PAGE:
by JDCam 10.04.14
The Twins released long time manager Ron Gardenhire on Monday bringing his 13 year tenure with the Twins to a disappointing conclusion. The uber-loyal Twins will now be looking for only their third manager since the 1986 season. In his career with the Twins, Gardy won the AL Central 6 times. He struggled more recently however, posting 90+ losses in each of the last four seasons. For the Twins part their managerial change is, I feel, not at all about personnel and pleasingly for Twins fans, much more about the culture of the franchise.
ESPN guru Tim Kurkjian reported the story quoting Gardenhire as ‘fiery’ and described him as an ‘affable everyman who turned the perennial AL doormat into a six time division champion.’ Those sentiments ring of truth but also gnaw at Twins fans who have seen the exit for Gardy coming for some time.
Gardenhire certainly did have his share of success with the Twins building his teams on a solid generation of minor league talent including Tori Hunter, Michael Cuddyer, Justin Morneau and Joe Mauer and having the bonus of acquiring cornerstones by trade including Joe Nathan and Francisco Liriano and outstanding organizational additions like rule 5 pickup And two time Cy Young winner Johan Santana. Gardenhire however was never able to replicate the regular season success in post season. In his 6 post-season appearances Gardy’s Twins managed just one series win, in 2002 before losing to the eventual World Series champion Anaheim Angels (or whatever they were called that year). In those 6 series losses the Twins only won 3 games! To be fair the Twins faced several of the great Yankee teams of the early 2000s. The gulf in class was unfortunately matched by a gulf in belonging.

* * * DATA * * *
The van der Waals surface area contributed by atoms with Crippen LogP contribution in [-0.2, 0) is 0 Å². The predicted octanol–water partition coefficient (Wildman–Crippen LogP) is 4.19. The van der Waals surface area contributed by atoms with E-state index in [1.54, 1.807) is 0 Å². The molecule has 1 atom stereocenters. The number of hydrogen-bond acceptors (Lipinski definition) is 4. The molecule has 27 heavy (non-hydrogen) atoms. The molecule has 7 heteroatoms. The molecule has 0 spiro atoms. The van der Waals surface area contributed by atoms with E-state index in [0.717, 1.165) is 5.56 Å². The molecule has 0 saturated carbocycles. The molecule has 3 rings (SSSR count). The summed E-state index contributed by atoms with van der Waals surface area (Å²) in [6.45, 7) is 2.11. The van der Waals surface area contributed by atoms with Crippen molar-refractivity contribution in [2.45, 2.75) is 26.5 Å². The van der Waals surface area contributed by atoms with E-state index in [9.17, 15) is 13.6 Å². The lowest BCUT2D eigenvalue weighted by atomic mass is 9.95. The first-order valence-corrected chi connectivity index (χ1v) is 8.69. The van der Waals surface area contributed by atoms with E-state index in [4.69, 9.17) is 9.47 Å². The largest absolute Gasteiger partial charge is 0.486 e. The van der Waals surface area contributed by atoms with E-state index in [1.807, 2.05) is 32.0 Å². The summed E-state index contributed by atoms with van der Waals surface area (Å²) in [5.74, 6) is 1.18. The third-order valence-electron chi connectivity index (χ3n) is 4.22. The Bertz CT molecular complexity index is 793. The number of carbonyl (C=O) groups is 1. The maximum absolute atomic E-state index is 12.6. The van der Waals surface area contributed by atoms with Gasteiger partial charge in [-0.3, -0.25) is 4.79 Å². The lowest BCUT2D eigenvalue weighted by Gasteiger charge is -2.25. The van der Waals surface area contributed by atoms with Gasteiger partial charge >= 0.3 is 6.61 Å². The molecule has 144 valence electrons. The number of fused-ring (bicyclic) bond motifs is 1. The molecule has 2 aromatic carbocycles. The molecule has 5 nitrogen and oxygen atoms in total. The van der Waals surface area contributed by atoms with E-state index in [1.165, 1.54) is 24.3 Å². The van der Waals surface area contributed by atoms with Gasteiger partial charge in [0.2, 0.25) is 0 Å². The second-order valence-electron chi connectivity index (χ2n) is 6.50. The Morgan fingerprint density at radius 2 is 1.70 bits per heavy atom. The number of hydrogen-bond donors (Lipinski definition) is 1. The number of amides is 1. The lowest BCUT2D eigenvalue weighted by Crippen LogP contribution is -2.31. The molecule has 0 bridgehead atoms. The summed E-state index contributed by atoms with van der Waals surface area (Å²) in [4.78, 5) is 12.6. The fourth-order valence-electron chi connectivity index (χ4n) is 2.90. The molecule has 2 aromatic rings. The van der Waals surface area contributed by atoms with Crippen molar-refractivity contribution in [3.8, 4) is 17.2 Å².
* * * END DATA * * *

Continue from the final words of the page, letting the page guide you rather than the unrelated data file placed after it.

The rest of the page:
As a Twins fan, the team always seemed to have a ‘happy to be here’ attitude. Their first post-season opponent always seemed like the logical last stop, the Twins an annoying irritation along the way, the most obvious discrepancy between the teams the massive gulf in class in starting pitching. While Gardenhire himself WAS a fiery character, always going to bat for his team and receiving more than his fair share of ejections, he failed to instill that same passion and heart in his players. The Twins never seemed like they thought or believed they would beat the Yankees in those early 2000s, they just seemed to be making up numbers. I wanted to see the same passion from the players that Gardy always seemed to exhibit, something like this;
OK, that was an exaggeration but still. Gardy’s Twins always seemed to somehow take on and embody that most famous of North Star state idiosyncrasies, ‘Minnesota Nice’. Too nice to take the series too far or make it too competitive turned the Twins became the underachieving also-rans of the early 2000s playoffs.
Gardenhire’s own reaction to his dismissal is perhaps the MOST astounding part of this whole story. When speaking at the Twins press conference he stated that he was ‘completely fine with this’. Gardenhire is even quoted as saying ‘I think this is the right thing’. If ever there was an indication that a change in voice was needed, this was it! If you don’t think you should still have your job Gardy, why should I? Is this the voice and message of the manager whose job it was to get his team prepared, particularly mentally to face a Yankee franchise year after year that at worst could be described as dominant and at best dynastic? No wonder we got waxed every year! OK, maybe a little far but come on?! Despite a number of players expressing their displeasure and disappointment at the axing of Gardy, it may be a case of having never heard another voice as young pieces like Brian Dozier and Trevor Plouffe have known no other as their manager.